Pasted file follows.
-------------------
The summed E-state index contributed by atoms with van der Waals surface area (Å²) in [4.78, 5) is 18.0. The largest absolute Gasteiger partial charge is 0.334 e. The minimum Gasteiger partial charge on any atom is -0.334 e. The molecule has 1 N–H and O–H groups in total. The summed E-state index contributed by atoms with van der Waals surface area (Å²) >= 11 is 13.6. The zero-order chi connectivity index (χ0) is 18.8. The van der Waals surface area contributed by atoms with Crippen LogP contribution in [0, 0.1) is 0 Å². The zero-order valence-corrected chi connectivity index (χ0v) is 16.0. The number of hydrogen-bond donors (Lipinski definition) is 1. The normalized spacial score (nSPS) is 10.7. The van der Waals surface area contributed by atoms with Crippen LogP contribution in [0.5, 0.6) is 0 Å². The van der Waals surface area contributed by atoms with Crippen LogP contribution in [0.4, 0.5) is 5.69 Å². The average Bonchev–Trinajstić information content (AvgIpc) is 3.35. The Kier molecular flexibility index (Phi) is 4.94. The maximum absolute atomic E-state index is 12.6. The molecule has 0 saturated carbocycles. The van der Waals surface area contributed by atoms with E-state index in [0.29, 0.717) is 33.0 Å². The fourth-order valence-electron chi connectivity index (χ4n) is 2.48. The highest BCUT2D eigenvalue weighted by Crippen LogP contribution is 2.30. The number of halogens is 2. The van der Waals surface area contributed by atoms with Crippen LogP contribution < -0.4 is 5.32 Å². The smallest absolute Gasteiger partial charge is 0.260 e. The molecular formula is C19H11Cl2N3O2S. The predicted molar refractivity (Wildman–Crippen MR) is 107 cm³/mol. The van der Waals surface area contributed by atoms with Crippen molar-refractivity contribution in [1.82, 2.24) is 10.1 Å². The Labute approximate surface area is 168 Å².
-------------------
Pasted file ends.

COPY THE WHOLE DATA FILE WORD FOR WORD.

The summed E-state index contributed by atoms with van der Waals surface area (Å²) in [4.78, 5) is 18.0. The largest absolute Gasteiger partial charge is 0.334 e. The minimum Gasteiger partial charge on any atom is -0.334 e. The molecule has 1 N–H and O–H groups in total. The summed E-state index contributed by atoms with van der Waals surface area (Å²) >= 11 is 13.6. The zero-order chi connectivity index (χ0) is 18.8. The van der Waals surface area contributed by atoms with Crippen LogP contribution in [0, 0.1) is 0 Å². The zero-order valence-corrected chi connectivity index (χ0v) is 16.0. The number of hydrogen-bond donors (Lipinski definition) is 1. The normalized spacial score (nSPS) is 10.7. The van der Waals surface area contributed by atoms with Crippen LogP contribution in [0.5, 0.6) is 0 Å². The van der Waals surface area contributed by atoms with Crippen LogP contribution in [0.4, 0.5) is 5.69 Å². The average Bonchev–Trinajstić information content (AvgIpc) is 3.35. The Kier molecular flexibility index (Phi) is 4.94. The maximum absolute atomic E-state index is 12.6. The molecule has 0 saturated carbocycles. The van der Waals surface area contributed by atoms with E-state index in [0.29, 0.717) is 33.0 Å². The fourth-order valence-electron chi connectivity index (χ4n) is 2.48. The highest BCUT2D eigenvalue weighted by Crippen LogP contribution is 2.30. The number of halogens is 2. The van der Waals surface area contributed by atoms with Crippen LogP contribution < -0.4 is 5.32 Å². The smallest absolute Gasteiger partial charge is 0.260 e. The molecular formula is C19H11Cl2N3O2S. The predicted molar refractivity (Wildman–Crippen MR) is 107 cm³/mol. The van der Waals surface area contributed by atoms with Crippen molar-refractivity contribution in [1.82, 2.24) is 10.1 Å². The Labute approximate surface area is 168 Å².